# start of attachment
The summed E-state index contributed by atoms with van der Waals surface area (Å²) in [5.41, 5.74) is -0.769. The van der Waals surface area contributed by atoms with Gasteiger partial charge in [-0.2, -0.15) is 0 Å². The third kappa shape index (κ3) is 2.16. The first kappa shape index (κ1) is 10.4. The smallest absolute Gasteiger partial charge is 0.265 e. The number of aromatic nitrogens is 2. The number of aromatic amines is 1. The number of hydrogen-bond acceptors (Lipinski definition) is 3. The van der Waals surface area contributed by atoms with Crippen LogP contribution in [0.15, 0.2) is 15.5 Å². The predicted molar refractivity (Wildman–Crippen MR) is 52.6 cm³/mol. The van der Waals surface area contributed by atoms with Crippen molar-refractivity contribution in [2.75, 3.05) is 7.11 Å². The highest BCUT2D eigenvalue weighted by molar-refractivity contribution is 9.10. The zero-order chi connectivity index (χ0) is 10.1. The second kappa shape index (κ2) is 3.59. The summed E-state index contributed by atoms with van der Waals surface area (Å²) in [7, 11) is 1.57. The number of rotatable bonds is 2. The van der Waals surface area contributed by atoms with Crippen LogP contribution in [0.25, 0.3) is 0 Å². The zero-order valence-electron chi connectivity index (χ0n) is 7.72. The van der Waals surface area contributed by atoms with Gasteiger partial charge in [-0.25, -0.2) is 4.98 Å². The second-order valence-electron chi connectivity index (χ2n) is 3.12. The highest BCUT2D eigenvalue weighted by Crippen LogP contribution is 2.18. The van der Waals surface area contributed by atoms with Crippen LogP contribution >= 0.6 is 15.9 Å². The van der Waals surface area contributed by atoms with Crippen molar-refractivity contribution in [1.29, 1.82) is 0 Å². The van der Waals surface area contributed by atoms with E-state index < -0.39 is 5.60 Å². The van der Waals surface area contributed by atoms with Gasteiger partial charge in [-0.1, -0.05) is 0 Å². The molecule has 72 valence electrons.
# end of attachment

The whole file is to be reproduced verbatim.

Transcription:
The summed E-state index contributed by atoms with van der Waals surface area (Å²) in [5.41, 5.74) is -0.769. The van der Waals surface area contributed by atoms with Gasteiger partial charge in [-0.2, -0.15) is 0 Å². The third kappa shape index (κ3) is 2.16. The first kappa shape index (κ1) is 10.4. The smallest absolute Gasteiger partial charge is 0.265 e. The number of aromatic nitrogens is 2. The number of aromatic amines is 1. The number of hydrogen-bond acceptors (Lipinski definition) is 3. The van der Waals surface area contributed by atoms with Crippen LogP contribution in [0.15, 0.2) is 15.5 Å². The predicted molar refractivity (Wildman–Crippen MR) is 52.6 cm³/mol. The van der Waals surface area contributed by atoms with Crippen molar-refractivity contribution in [2.75, 3.05) is 7.11 Å². The highest BCUT2D eigenvalue weighted by molar-refractivity contribution is 9.10. The zero-order chi connectivity index (χ0) is 10.1. The second kappa shape index (κ2) is 3.59. The summed E-state index contributed by atoms with van der Waals surface area (Å²) in [7, 11) is 1.57. The number of rotatable bonds is 2. The van der Waals surface area contributed by atoms with Crippen LogP contribution in [0.25, 0.3) is 0 Å². The zero-order valence-electron chi connectivity index (χ0n) is 7.72. The van der Waals surface area contributed by atoms with Gasteiger partial charge in [-0.25, -0.2) is 4.98 Å². The second-order valence-electron chi connectivity index (χ2n) is 3.12. The highest BCUT2D eigenvalue weighted by Crippen LogP contribution is 2.18. The van der Waals surface area contributed by atoms with Crippen LogP contribution >= 0.6 is 15.9 Å². The van der Waals surface area contributed by atoms with Crippen molar-refractivity contribution in [1.29, 1.82) is 0 Å². The van der Waals surface area contributed by atoms with E-state index < -0.39 is 5.60 Å². The van der Waals surface area contributed by atoms with Gasteiger partial charge in [-0.1, -0.05) is 0 Å². The molecule has 72 valence electrons.